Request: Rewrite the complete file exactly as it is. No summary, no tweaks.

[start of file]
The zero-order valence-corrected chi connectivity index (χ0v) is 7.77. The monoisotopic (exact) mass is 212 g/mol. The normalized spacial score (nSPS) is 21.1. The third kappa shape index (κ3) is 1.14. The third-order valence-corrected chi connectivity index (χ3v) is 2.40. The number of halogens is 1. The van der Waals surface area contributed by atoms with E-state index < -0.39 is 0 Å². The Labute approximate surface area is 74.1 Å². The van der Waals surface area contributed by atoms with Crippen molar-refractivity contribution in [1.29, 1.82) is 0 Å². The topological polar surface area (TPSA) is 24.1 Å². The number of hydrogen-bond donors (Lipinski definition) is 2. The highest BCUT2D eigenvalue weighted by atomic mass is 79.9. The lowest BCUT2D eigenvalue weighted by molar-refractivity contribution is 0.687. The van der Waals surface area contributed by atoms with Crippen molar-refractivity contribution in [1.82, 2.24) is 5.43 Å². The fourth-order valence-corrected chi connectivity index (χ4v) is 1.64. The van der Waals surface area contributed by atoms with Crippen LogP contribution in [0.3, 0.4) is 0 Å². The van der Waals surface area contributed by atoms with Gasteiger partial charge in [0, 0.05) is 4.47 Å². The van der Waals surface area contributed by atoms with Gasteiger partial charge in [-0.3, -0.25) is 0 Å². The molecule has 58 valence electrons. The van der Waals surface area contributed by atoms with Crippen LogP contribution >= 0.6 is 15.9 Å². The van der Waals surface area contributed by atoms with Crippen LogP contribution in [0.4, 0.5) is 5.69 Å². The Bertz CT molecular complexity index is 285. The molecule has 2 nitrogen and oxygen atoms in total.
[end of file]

The zero-order valence-corrected chi connectivity index (χ0v) is 7.77. The monoisotopic (exact) mass is 212 g/mol. The normalized spacial score (nSPS) is 21.1. The third kappa shape index (κ3) is 1.14. The third-order valence-corrected chi connectivity index (χ3v) is 2.40. The number of halogens is 1. The van der Waals surface area contributed by atoms with E-state index < -0.39 is 0 Å². The Labute approximate surface area is 74.1 Å². The van der Waals surface area contributed by atoms with Crippen molar-refractivity contribution in [1.29, 1.82) is 0 Å². The topological polar surface area (TPSA) is 24.1 Å². The number of hydrogen-bond donors (Lipinski definition) is 2. The highest BCUT2D eigenvalue weighted by atomic mass is 79.9. The lowest BCUT2D eigenvalue weighted by molar-refractivity contribution is 0.687. The van der Waals surface area contributed by atoms with Crippen molar-refractivity contribution in [1.82, 2.24) is 5.43 Å². The fourth-order valence-corrected chi connectivity index (χ4v) is 1.64. The van der Waals surface area contributed by atoms with Crippen LogP contribution in [0.3, 0.4) is 0 Å². The van der Waals surface area contributed by atoms with Gasteiger partial charge in [0, 0.05) is 4.47 Å². The van der Waals surface area contributed by atoms with Gasteiger partial charge in [-0.3, -0.25) is 0 Å². The molecule has 58 valence electrons. The van der Waals surface area contributed by atoms with Crippen LogP contribution >= 0.6 is 15.9 Å². The van der Waals surface area contributed by atoms with Crippen LogP contribution in [0.4, 0.5) is 5.69 Å². The Bertz CT molecular complexity index is 285. The molecule has 2 nitrogen and oxygen atoms in total.